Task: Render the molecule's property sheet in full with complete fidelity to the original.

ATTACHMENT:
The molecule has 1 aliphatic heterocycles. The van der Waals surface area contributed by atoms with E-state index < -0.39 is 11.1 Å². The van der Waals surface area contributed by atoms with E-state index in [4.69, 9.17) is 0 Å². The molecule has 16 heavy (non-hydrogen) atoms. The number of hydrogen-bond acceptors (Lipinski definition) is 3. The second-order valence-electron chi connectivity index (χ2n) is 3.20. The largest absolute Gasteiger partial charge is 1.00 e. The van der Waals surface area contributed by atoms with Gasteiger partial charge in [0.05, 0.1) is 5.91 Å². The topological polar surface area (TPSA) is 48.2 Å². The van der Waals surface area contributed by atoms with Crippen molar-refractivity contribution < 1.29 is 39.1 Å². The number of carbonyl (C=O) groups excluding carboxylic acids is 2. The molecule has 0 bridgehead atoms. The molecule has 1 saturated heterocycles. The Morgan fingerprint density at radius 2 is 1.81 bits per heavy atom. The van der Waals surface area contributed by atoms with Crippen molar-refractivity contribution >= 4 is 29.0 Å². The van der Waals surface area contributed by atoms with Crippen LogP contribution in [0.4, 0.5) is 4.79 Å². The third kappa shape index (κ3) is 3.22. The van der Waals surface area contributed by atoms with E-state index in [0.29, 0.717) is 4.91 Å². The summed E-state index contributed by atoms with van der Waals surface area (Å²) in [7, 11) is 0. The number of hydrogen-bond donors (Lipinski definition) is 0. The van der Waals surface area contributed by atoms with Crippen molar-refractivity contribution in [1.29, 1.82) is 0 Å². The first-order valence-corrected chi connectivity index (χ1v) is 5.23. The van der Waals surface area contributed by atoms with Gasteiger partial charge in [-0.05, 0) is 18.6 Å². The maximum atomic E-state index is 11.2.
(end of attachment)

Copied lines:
The molecule has 1 aliphatic heterocycles. The van der Waals surface area contributed by atoms with E-state index < -0.39 is 11.1 Å². The van der Waals surface area contributed by atoms with E-state index in [4.69, 9.17) is 0 Å². The molecule has 16 heavy (non-hydrogen) atoms. The number of hydrogen-bond acceptors (Lipinski definition) is 3. The second-order valence-electron chi connectivity index (χ2n) is 3.20. The largest absolute Gasteiger partial charge is 1.00 e. The van der Waals surface area contributed by atoms with Gasteiger partial charge in [0.05, 0.1) is 5.91 Å². The topological polar surface area (TPSA) is 48.2 Å². The van der Waals surface area contributed by atoms with Crippen molar-refractivity contribution < 1.29 is 39.1 Å². The number of carbonyl (C=O) groups excluding carboxylic acids is 2. The molecule has 0 bridgehead atoms. The molecule has 1 saturated heterocycles. The Morgan fingerprint density at radius 2 is 1.81 bits per heavy atom. The van der Waals surface area contributed by atoms with Crippen molar-refractivity contribution >= 4 is 29.0 Å². The van der Waals surface area contributed by atoms with Crippen LogP contribution in [0.4, 0.5) is 4.79 Å². The third kappa shape index (κ3) is 3.22. The van der Waals surface area contributed by atoms with E-state index in [0.29, 0.717) is 4.91 Å². The summed E-state index contributed by atoms with van der Waals surface area (Å²) in [7, 11) is 0. The number of hydrogen-bond donors (Lipinski definition) is 0. The van der Waals surface area contributed by atoms with Crippen molar-refractivity contribution in [1.29, 1.82) is 0 Å². The first-order valence-corrected chi connectivity index (χ1v) is 5.23. The van der Waals surface area contributed by atoms with Gasteiger partial charge in [-0.05, 0) is 18.6 Å². The maximum atomic E-state index is 11.2.